Leo Giugiuc's Second Lemma And Applications

Lemma

Leo Giugiuc's Second  Lemma And Applications, problem

Proof 1

$\begin{align} 2(m_a+m_b) &= |\overrightarrow{AB}+\overrightarrow{AC}|\lt |\overrightarrow{AB}|+|\overrightarrow{AC}|+|\overrightarrow{BA}|+|\overrightarrow{BC}|\\ &= a+b+2c < (a+b+2c)+2(a+b-c)\\ &= 3(a+b). \end{align}$

Proof 2

The required inequality is equivalent to $\displaystyle\frac{2}{3}(m_a+m_b)\le a+b.\,$ Geometrically, this becomes $AG+BG\le AC+BC.$

Leo Giugiuc's Second  Lemma And Applications, proof 2

Let $A',B\,$ be the midpoints of $BC\,$ and $AC,\,$ respectively. In $\Delta BGA',\,$ $BG\lt GA'+A'B\,$ so that $AG+BG\lt AG+GA'+A'B=AA'+BB'.$

In $\Delta AA'C,\,$ $AA'\lt A'C'+AC\,$ so that

$AG+BG\lt AA'+BB'\lt A'C+AC+A'B=BC+AC.$

Proof 3

Let, for a point $X,\,$ $x\,$ denotes the corresponding complex numbers. $\displaystyle g=\frac{a+b+c}{3}.$

$\displaystyle\begin{align} AG+BG &= \left|a-\frac{a+b+c}{3}\right|+\left|b-\frac{a+b+c}{3}\right|\\ &=\left|\frac{a-b+a-c}{3}\right|+\left|\frac{b-a+b-c}{3}\right|\\ &\le\frac{|a-b|+|a-c|}{3}+\frac{|b-a|+|b-c|}{3}\\ &=\frac{2\cdot AB+AC+BC}{3}\\ &=\frac{2\cdot (AC+BC)+(AC+BC)}{3}\\ &\le AC+BC. \end{align}$

Proof 4

This is just a follow-up on the starting point of Proof 2.

The required inequality is equivalent to $AG+BG\lt AC+BC,\,$ i.e. $AB+AG+BG\lt AB+AC+BC.\,$ But, in general, given two convex polygons, one within the other, the perimeter of the outer polygon exceeds the permiter of the inner one. The lemma then follows from the fact that $\Delta ABG\,$ is within $\Delta ABC.\,$

Proof 5

Lemma is a special case of the following assertion:

If $M\,$ is an interior point of $\Delta ABC,\,$ then $MB + MC < AB + AC.$

To prove that, consider the ellipse whose focii are $B\,$ and $C\,$ and the major axis is $AB + AC.\,$ Point $M\,$ being inside $\Delta ABC,\,$ it is also inside the ellipse, so that $MB + MC < AB + AC.$

Proof 6

This is another proof of the generalization frm Proof 5.

There are $x,y,z\gt 0\,$ such that $\displaystyle\overrightarrow{XM}=\frac{x\overrightarrow{XA}+y\overrightarrow{XB}+z\overrightarrow{XC}}{x+y+z},\,$ for any $X\,$ in the plane of the triangle. Taking $X=B,\,$ $\overrightarrow{BM}=\displaystyle\frac{x\overrightarrow{BA}+z\overrightarrow{BC}}{x+y+z};\,$ and taking $X=C,\,$ $\displaystyle\overrightarrow{CM}=\frac{x\overrightarrow{CA}+y\overrightarrow{CB}}{x+y+z}.\,$ We have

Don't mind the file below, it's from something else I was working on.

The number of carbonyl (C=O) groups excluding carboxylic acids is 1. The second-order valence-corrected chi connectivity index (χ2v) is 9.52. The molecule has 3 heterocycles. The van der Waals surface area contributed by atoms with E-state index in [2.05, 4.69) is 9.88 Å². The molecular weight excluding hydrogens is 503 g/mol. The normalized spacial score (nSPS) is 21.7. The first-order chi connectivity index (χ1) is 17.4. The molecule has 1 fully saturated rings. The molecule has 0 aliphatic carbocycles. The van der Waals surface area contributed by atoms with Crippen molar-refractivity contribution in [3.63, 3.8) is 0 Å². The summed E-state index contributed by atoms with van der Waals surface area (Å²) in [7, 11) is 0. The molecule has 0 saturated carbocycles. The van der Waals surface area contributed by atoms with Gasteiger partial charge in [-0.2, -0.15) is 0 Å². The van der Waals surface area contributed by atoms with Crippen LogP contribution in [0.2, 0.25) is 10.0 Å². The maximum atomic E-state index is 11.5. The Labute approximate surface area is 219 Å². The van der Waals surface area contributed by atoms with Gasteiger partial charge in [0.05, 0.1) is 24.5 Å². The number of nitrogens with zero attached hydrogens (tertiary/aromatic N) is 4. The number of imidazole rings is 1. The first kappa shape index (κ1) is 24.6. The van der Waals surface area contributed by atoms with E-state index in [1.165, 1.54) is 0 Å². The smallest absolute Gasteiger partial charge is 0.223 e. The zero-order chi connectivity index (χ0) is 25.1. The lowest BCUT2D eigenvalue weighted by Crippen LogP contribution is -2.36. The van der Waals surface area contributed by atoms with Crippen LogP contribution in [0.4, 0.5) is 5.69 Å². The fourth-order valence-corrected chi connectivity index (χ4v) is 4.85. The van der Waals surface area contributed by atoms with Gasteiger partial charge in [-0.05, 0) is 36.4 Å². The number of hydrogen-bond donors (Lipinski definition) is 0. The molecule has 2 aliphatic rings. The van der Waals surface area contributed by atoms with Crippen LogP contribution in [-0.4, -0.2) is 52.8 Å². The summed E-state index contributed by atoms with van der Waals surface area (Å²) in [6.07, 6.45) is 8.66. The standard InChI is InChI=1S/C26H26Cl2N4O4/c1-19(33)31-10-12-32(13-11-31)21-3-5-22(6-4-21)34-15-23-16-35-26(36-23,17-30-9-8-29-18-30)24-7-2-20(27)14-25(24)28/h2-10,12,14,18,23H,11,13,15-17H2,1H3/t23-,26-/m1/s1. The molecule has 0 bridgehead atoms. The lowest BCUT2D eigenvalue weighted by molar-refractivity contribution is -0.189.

$\displaystyle MB=|\overrightarrow{BM}|-\left|\frac{x\overrightarrow{BA}+z\overrightarrow{BC}}{x+y+z}\right|\lt \frac{xc+xa}{x+y+z}.$

Similarly $\displaystyle MC\lt\frac{xb+ya}{x+y+z},\,$ such that $\displaystyle MB+MC\lt\frac{(y+z)a+xb+xc}{x+y+z}.\,$ Suffice it to show that $\displaystyle\frac{(y+z)a+xb+xc}{x+y+z}\le b+c.\,$ But this is equivalent to $(y+z)(b+c-a)\ge 0\,$ which is true.

Proof 7

Leo Giugiuc's Second  Lemma And Applications, proof 7

In $\Delta AMC,\,$ $AM\lt AC+MC,\,$ i.e., $m_a\lt b+\displaystyle\frac{a}{2}.\,$ In $\Delta BNC,\,$ $BN\lt BC+NC,\,$ i.e., $m_b\lt a+\displaystyle\frac{b}{2}.\,$ Summing up, $\displaystyle m_a+m_b\lt\frac{3(a+b)}{2},\,$ which is equivalent to the required inequality.

Applications

Prove that in any $\Delta ABC,$

$\begin{align}\min (a,b,c)&+2\max(m_a,m_b,m_c)\\&\ge\max(a,b,c)+2\min(m_a,m_b,m_c). \end{align}$

Solution

Let WLOG, $a\ge c\ge b.\,$ Then $m_b\ge m_c\ge m_a.\,$ Suffice it to show that $2(m_b-m_a)\ge a-b,\,$ which is the same as

$\sqrt{2a^2-b^2+2c^2}-\sqrt{-a^2+2b^2+2c^2}\ge a-b,$

or,

$\displaystyle\frac{(2a^2-b^2+2c^2)-(-a^2+2b^2+2c^2)}{\sqrt{2a^2-b^2+2c^2}+\sqrt{-a^2+2b^2+2c^2}}\ge a-b$

which, in turn, is equivalent to

$\displaystyle (a-b)\frac{3(a+b)}{2(m_a+m_b)}\ge a-b.$

But $a-b\ge 0\,$ and from the lemma $\displaystyle\frac{3(a+b)}{2(m_a+m_b)}\gt 1$ which confirms the above unequality.

Acknowledgment

The above lemma has been kindly posted by Leo Giugiuc at the CuTheKnotMath facebook page. Leo has later communicated to me in a private email the proof and an application - his solution to a problem from the awesomemath.org collection (Problem S391 by Titu Andreescu). Proofs 2 and 3 are by Marian Dinca. Proofs 5 and 6 are by Leo Giugiuc; Proof 7 is by Gabriela Negutescu.

 

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